CAPITEC AND TYMEBANK
African Bank takes on rivals in fee war
African Bank, the entity that has risen from the ashes of one of the biggest banking collapses in SA, has become the latest entrant in the fee war that is shaking up the industry.
The bank, which has attracted more than R1bn in deposits despite the harm the brand suffered due to the 2014 implosion, launched a zero monthly fee account on Tuesday that rivals TymeBank’s core "no fee" selling point and beats Capitec’s interest rates on money kept in a transactional account.
The new account, called MyWORLD, has been three years in the making and lets customers open up to five linked accounts with separate bank cards for their families, at no monthly fee either.
"There’s no question that bank fees have been very controversial in SA for a very long time," African Bank CEO Basani Maluleke said during the launch on Tuesday.
"We will definitely have the cheapest transactional account of any bank out there, both the big incumbent banks as well as the new entrants," said Maluleke. He said that African Bank compared its fee structure with the figures in the Solidarity Bank Charges report.
Maluleke said African Bank had re-established trust since the old bank was placed under curatorship in 2014 after collapsing under a mountain of debt.
At the time, the share price of parent company African Bank Investments Limited tumbled from R28 to just 31c before it was suspended on the JSE in August that year.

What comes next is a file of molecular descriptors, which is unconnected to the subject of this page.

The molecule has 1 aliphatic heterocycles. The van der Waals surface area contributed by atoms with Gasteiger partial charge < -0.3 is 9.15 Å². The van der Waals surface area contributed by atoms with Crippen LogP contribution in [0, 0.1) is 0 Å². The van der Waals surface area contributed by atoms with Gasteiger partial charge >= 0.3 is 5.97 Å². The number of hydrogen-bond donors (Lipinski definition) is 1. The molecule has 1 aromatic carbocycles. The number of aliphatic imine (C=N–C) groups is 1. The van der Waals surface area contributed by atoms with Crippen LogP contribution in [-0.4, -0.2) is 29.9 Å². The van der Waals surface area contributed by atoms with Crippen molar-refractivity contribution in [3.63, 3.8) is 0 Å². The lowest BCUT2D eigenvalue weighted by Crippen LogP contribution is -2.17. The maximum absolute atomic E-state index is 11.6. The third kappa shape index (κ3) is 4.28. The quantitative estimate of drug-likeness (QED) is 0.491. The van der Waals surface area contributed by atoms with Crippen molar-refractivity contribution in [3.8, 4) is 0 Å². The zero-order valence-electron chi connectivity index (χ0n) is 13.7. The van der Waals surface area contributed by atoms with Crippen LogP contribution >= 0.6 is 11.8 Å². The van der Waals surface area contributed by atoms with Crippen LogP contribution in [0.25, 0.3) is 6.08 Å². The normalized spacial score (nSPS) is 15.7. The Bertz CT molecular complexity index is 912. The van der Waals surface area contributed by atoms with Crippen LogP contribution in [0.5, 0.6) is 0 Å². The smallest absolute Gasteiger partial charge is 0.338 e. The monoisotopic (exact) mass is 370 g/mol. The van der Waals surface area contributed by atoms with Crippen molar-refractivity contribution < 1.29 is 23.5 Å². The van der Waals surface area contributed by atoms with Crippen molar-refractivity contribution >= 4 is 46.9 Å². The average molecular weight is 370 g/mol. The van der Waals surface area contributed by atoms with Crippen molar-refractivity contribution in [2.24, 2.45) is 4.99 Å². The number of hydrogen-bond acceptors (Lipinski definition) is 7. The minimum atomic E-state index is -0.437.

She said the bank wanted to rebuild and broaden its client base with this account.
"We definitely want to start by servicing our existing customer base very well.
"We want to drive penetration of MyWORLD account
into that base. People in our current base typically have extended family obligations who will find the functionality beneficial," she said.
The bank currently has just more than 1-million customers on its loans and insurance books, and they will be primary targets of the new account. The launch facilitated African Bank’s entry into the highly contested SA transactional banking space.
Three new banks that include TymeBank, Bank Zero and Discovery Bank opened earlier in 2019.
By introducing a zero monthly fee account, African Bank joins TymeBank in the banking price war and Nedbank, which also started rolling out no-fee accounts six months ago.
But it is going a step further by charging less on withdrawals from other banks and undercutting them on certain other fees. African Bank will be offering interest of 5.5% a year on money left in a transactional account, which is the highest available in the sector, as well as 6.5% on savings. Capitec offers 5% on money left in the transactional account and up to 5.6% on savings that are not fixed.
TymeBank still offers the best interest rate on savings though at up to 10% a year.
But because it does not charge monthly fees, African Bank will need to generate most of its profits from other activities. Furthermore, the group has to manage the expense of operating 394 brick and mortar branches, as well as the bank’s higher cost of capital due to the curatorship legacy.
"How we think we’ll make money out of transactional banking is from cross-selling.
"We already have airtime, electricity, data and our investment products are in there. Over time, people will be able to apply for loans from there. We’ll continue to add more products on the platform," Maluleke said.